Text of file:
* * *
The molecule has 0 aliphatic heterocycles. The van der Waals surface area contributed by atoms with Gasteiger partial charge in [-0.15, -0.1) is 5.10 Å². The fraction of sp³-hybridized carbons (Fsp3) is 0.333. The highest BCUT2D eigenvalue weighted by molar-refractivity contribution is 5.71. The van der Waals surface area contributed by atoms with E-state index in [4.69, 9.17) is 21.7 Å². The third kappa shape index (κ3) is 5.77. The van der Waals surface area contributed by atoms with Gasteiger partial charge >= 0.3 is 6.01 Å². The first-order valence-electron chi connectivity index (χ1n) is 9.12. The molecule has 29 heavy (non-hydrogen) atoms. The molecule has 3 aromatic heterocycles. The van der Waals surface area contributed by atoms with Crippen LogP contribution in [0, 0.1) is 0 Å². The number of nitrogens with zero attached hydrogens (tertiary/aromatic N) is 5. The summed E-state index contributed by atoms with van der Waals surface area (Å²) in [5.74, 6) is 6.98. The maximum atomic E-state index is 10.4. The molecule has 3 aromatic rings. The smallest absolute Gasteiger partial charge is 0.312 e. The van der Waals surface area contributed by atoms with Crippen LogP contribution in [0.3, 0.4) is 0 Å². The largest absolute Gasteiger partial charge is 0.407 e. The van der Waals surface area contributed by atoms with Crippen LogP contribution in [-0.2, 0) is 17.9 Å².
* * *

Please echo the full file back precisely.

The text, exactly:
The molecule has 0 aliphatic heterocycles. The van der Waals surface area contributed by atoms with Gasteiger partial charge in [-0.15, -0.1) is 5.10 Å². The fraction of sp³-hybridized carbons (Fsp3) is 0.333. The highest BCUT2D eigenvalue weighted by molar-refractivity contribution is 5.71. The van der Waals surface area contributed by atoms with E-state index in [4.69, 9.17) is 21.7 Å². The third kappa shape index (κ3) is 5.77. The van der Waals surface area contributed by atoms with Gasteiger partial charge >= 0.3 is 6.01 Å². The first-order valence-electron chi connectivity index (χ1n) is 9.12. The molecule has 29 heavy (non-hydrogen) atoms. The molecule has 3 aromatic heterocycles. The van der Waals surface area contributed by atoms with Crippen LogP contribution in [0, 0.1) is 0 Å². The number of nitrogens with zero attached hydrogens (tertiary/aromatic N) is 5. The summed E-state index contributed by atoms with van der Waals surface area (Å²) in [5.74, 6) is 6.98. The maximum atomic E-state index is 10.4. The molecule has 3 aromatic rings. The smallest absolute Gasteiger partial charge is 0.312 e. The van der Waals surface area contributed by atoms with Crippen LogP contribution in [0.3, 0.4) is 0 Å². The largest absolute Gasteiger partial charge is 0.407 e. The van der Waals surface area contributed by atoms with Crippen LogP contribution in [-0.2, 0) is 17.9 Å².